Arthur Oscar

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A little over two years ago, it snowed in Paris. Arthur decided at that moment to photograph a pretty redhead undressed on an immaculate rooftop. In this almost monochrome ambience, he tentatively started to fight his demons. The series with this girl took off, and soon after more girls featured in front of his lens. Preferring to stay realistic and capture the true atmosphere of a location rather than create something artificial, he abandoned his digital model in favor of his father’s Nikon F3, rediscovering a camera that he had once held in his hands as a child. From then on he began series of photos entitled ‘Out Of Bed’, his subject: girls in a natural and intimate setting, the sleek style bordering on the erotic.


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“Immortalizing fleeting youth”

Arthur Oscar (born December 26, 1982) is a Paris based, French photographer. Oscar’s photographs with little to no artifical light, he prefers natural light, all of the photographs are completely analog.



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Arthur has never seen photography as a final objective, but more as a logical continuation of the different projects that he has been able to take on, notably as a graphic designer and artistic director. He has always had a camera to hand like a travel accessory, a sort of witness to his everyday routine.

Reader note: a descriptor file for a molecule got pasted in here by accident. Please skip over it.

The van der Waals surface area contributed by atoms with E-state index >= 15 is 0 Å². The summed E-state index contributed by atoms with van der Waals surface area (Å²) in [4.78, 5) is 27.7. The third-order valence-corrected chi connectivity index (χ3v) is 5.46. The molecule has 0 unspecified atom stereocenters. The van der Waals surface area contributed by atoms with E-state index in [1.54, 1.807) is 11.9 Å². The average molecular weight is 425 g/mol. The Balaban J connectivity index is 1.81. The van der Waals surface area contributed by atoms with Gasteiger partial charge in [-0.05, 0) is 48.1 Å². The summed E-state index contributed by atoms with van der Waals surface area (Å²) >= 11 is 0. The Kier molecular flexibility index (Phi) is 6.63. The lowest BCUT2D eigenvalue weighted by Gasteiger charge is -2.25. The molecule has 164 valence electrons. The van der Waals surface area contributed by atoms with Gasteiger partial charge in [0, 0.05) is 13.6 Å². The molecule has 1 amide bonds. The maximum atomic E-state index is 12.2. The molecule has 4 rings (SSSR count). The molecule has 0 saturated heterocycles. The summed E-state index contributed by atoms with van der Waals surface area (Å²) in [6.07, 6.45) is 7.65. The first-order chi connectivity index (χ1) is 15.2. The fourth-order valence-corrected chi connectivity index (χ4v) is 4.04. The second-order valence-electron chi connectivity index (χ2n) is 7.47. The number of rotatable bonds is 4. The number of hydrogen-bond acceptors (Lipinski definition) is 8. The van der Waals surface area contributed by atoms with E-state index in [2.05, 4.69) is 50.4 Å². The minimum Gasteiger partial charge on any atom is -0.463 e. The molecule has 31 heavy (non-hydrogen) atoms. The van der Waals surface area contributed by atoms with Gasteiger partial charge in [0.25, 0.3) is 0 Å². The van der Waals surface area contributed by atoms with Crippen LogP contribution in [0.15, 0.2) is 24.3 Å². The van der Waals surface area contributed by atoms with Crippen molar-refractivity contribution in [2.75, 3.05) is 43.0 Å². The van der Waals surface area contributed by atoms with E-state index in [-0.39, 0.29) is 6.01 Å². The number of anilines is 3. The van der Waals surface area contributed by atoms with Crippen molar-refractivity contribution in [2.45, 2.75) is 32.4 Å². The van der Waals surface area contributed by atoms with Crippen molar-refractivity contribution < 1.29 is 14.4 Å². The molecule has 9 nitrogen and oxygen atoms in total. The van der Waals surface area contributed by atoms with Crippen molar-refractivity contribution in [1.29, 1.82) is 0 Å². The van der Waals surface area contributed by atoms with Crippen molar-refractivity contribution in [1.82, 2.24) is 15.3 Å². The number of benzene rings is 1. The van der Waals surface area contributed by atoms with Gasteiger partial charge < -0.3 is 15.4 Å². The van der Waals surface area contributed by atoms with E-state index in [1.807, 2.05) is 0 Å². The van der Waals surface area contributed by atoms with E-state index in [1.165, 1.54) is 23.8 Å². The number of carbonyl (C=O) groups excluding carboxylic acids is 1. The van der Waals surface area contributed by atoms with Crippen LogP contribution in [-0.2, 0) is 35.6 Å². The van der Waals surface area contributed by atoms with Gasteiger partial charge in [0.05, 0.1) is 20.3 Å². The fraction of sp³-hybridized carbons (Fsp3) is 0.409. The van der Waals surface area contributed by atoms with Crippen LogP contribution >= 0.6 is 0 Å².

He has long preferred to focus on an ice cream dropped on the pavement, on a stolen portrait at a festival or an insignificant detail rather than to directly shoot his subjects face to face. The object lives, in his eyes, which has always allowed him to detach from dealing with the human contact often present when photographing individuals.

It wasn’t until he quit his full time job and went freelance that he started to develop a more reflective approach to his subjects and so he bought his first digital SLR camera, which performed way better than a pocket compact.


Arthur has a particular eye for framing, lighting, and respecting proportions. His vision as an artistic director lives on through his lens and his work evolves in defiance of his one perpetual challenge.

Brands are now approaching him for his work and to collaborate on their image, but the pretty disrobed girls remain part of his continuing personal work. It is a permanent fight that immerses him little by little into the real world, a sensual and erotic universe as soft as a Persian cat.